Soon I’ll post my first book review, but in the meantime, I thought we’d sit down and have a nice chat, just you and I, by the crackling fire. Here, have some hot steaming tea, if that’s your thing.
The question I’d like to pose to you today is this: Why do books matter? There’s a remarkable gap between people who love books and people who swear they’ve never touched a book in their life. The former will defend books to the death while the latter will say there are much more important things than books.
And while it’s true there are many other things just as or more important than books, I’d like to propose that people who DO read generally have more enriched lives than those who don’t. Reading is all about the human condition, a condition which makes us who we are as human beings.
Last year, the New York Times published an article called “The Neuroscience of Your Brain on Fiction”. This article cites a study which shows that, on the whole, reading makes people more empathetic because stories put us inside other people’s minds and help us understand their motivations. As a result, reading actually helps readers become more adept in social situations, despite what other stereotypes might tell you (although it could be detrimental to socializing if your face is stuck in a book). Not to mention that reading helps people become more eloquent speakers and clearer writers.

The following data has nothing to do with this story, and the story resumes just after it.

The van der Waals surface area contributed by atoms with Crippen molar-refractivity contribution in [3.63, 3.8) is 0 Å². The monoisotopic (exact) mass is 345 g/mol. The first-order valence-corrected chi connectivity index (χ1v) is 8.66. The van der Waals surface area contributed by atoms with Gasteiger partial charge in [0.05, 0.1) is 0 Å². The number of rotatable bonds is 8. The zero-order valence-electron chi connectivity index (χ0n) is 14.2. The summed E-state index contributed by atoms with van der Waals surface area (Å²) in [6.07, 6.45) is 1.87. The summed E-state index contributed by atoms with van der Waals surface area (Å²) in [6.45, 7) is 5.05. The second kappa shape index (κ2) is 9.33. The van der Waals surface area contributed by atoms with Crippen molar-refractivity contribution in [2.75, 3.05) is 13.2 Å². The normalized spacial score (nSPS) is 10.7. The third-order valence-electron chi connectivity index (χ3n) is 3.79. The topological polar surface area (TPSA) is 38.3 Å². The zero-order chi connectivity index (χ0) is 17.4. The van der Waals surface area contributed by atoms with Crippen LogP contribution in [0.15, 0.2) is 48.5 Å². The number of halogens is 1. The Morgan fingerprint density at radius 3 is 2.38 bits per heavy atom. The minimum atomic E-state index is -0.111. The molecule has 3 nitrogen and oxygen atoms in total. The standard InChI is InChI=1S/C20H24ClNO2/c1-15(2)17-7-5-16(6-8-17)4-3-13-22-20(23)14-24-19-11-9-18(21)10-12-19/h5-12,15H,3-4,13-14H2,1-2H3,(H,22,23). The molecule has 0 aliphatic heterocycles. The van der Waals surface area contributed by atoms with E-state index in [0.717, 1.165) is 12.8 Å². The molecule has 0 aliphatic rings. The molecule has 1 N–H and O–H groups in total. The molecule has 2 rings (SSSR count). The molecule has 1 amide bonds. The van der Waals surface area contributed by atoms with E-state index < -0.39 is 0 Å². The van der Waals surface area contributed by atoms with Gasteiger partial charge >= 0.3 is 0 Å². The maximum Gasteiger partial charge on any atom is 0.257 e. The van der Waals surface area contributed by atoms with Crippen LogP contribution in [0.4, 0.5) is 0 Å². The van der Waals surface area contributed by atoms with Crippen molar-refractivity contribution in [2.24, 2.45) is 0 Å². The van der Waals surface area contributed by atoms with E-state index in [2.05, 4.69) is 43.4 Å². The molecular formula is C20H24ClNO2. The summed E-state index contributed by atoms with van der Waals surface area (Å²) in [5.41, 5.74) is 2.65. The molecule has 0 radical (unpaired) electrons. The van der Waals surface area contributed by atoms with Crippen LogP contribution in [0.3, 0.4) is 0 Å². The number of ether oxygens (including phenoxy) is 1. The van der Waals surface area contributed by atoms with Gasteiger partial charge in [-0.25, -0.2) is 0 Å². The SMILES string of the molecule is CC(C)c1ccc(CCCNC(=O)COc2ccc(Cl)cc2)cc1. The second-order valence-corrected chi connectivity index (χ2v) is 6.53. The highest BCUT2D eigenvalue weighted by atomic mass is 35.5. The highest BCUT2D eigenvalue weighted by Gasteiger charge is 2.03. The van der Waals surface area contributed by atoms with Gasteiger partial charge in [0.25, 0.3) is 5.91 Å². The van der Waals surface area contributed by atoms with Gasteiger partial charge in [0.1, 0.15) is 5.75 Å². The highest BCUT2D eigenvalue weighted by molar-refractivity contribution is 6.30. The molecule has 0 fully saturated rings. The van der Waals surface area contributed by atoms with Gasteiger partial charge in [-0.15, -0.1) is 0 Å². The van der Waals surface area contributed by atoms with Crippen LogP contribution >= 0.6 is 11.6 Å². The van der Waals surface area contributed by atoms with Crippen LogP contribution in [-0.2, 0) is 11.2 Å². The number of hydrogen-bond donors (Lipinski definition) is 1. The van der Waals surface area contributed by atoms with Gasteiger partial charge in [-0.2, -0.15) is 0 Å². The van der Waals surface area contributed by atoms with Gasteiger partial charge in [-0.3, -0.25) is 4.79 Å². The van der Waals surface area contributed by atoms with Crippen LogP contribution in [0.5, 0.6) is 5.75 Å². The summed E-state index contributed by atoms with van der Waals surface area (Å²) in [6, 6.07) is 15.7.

And personally, I think reading enriches lives. We only have one life to live, but reading lets us enter countless others’ lives, which we never would have been able to dream of otherwise. By engaging ourselves with books, we create endless conversations with authors and characters that will constantly widen our worldview.
Are there other ways that books are important, whether personally or on the whole? Let me know in the comments.